The very best way to deal with eating difficulties is not to stress about it. Look at the positive. Rather than focusing on what he doesn’t eat, focus on what he does eat, and expand his range and variety ever so slowly. Look upon it in the spirit of adventure rather than with fear and dread. The mirror neurons in your child’s brain will pick up on your attitude and feelings. If you have anxiety about mealtimes, your child will smell the fear and respond accordingly. If he gets a lot of attention for his fussy eating, he will do more of it.
One strategy is the back-up meal (Dr Thomas Phelan). You give your child tiny portions of the family meal. A teaspoon of everything, separated from each other on a small plate. The child must try what was on the plate. He can eat what he wants and leave what he wants, but he must give it a bit of a go. If he likes some of it, he can have more. Give descriptive praise for what he tries and eats.
When he has had enough of that meal, if he is still hungry, he can ask for his back-up meal. The criteria for the back-up meal is that it is quick and simple to prepare, and somewhat nutritious. It could be as simple as a peanut butter sandwich or tinned spaghetti on toast. You don’t give descriptive praise if the child eats the back-up meal.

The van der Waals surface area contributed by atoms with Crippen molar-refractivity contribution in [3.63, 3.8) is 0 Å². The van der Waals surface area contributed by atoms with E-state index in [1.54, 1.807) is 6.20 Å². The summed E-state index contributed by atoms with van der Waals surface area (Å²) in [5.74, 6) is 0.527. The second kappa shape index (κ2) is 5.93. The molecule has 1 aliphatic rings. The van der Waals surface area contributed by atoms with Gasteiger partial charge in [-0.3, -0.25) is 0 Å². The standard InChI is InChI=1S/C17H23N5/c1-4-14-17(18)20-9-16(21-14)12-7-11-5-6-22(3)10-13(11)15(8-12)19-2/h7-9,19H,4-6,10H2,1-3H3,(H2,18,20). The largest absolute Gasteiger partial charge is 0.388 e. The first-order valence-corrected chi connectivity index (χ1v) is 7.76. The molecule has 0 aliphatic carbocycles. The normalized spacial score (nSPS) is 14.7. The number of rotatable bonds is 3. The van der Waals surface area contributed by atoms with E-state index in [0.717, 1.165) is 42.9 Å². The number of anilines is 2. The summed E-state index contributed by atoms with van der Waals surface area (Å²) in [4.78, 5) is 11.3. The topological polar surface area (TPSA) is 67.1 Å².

This strategy can take a long while. Most of parenting is slow and consistent. When I tell people about the above strategy, they are concerned about the child “winning”. I advise parents to never start a war with their child over food – you will not win. The back-up meal is a positive way to increase your child’s tolerance for different tastes.
If you would like more information, look up the Fussy Eating Resources on the Cancer Council NSW website. Also look up Dr Ellyn Satter’s ‘division of responsibility’ model.
Article Written + Submitted by
Narelle Smith | Family Practitioner